The main question of the session as I understand it was: How do we begin to figuring out how to knit together the cultural sector with a system of finance that yields product lends itself well to arts and culture?
While case studies and examples were discussed, it was a great afternoon of sharing thought provoking ideas invoking systems connecting social, cultural and economic benefit.
Penelope Douglas has a long list of credentials. Former executive at Odwalla, a social responsible business. Artist in residence Yerba Buena Center for the Arts (YBCA). Strategic advisor to RSF Social Finance. Strategic Advisor to the Opportunity Finance Network. Fellow, SF Federal Reserve Bank. Serial social entrepreneur. Artist.
Though a successful executive early in her career, she eventually left and founded Pacific Community Ventures to figure out financial tools that made sense to social finance and entrepreneurship. Douglas raised many millions in investment and philanthropic capital, but still failed to see deep and long lasting change in low income and underserved communities. Eventually, she hit upon the idea of Culture Bank. The concept’s hypothesis – reduce risk and make artists highly investable because artists move culture and if you don’t have culture you have no hope of creating a lasting social and economic future for us all.
This jibes with the notion that unfettered economic growth is an outdated concept (where is my copy of Small is Beautiful?! ;-)) and that culture at the center of investment will spur a world that is quite different.
How would investment work? The aim would be to raise several $100M in capital, philanthropic in intention in first iteration. This could galvanize established art collectors to pledge their art to the fund in order to secure the credit from those with whom we invest. On the other side of the investment is the artist themselves. Returns would be financial and not financial – art and money. Outcomes would attract products still in development – a kind of pay for success model. Artists have the ability to shift culture through their work, and could have impact on larger health outcomes for example.
Laura Zabel, Executive Director at Springboard for the Arts in Minneapolis, has put forth countless innovations related to financial products and mechanisms that increase equitable opportunities for artists. Keep power and agency with artists, she says. Once upon a time, Springboard had it’s own micro-lending programs but had difficulty scaling in a meaningful them way.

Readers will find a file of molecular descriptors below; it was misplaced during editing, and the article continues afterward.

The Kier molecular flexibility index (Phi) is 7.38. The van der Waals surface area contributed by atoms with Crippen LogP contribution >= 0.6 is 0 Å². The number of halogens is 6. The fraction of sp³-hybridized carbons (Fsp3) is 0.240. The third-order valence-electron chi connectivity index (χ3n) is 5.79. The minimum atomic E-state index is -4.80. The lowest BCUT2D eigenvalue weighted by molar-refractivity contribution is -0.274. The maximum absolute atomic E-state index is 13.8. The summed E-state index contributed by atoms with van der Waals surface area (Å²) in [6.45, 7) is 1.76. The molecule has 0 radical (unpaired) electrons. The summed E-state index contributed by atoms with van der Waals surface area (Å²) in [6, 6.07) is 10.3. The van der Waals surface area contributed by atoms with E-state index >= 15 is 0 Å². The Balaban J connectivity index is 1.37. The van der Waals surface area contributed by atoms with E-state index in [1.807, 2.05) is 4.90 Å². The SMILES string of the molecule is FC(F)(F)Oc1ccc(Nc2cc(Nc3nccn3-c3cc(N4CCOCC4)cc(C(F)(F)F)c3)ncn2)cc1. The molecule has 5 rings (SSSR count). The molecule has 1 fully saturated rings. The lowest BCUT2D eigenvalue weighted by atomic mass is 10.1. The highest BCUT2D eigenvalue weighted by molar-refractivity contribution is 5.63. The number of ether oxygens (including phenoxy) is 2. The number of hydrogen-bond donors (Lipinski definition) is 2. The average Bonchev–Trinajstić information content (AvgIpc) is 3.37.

However, they see a great deal of potential in KIVA – expanded opportunities or artists and artisans in US which inverts the usual crowd funding paradigm which helps artists to raise 20% from existing network (friends and family) and 80% from others. The fact that campaigns are up $10,000, 3 years to pay back and 0% interest makes the deal even sweeter in Zabel’s estimation. Also, individual artist or small business owners are then in a strong position to connect to new markets and develop regular clients.
She also let those in attendance know that after Great Depression only top 3% were allowed to make venture capital investments, while this was designed to help regular working Joe (or Jan) from going broke it continued to help concentrate wealth at top. Currently, and this different often by state, investment can be crowdsourced for larger ($200,000-$1M) investment.
A long-term issue highlighted by Zabel and Lori Pourier form First Peoples Fund is after several years how does one keep the capital pool for artists’ products and services strong? This discussion is to be continued…
“One thought that stuck with me is the idea of investing in artists because they change culture — something that is so needed because a financial system based on constant growth is unsustainable.”
— Renee Hayes, Grants for the Arts, SF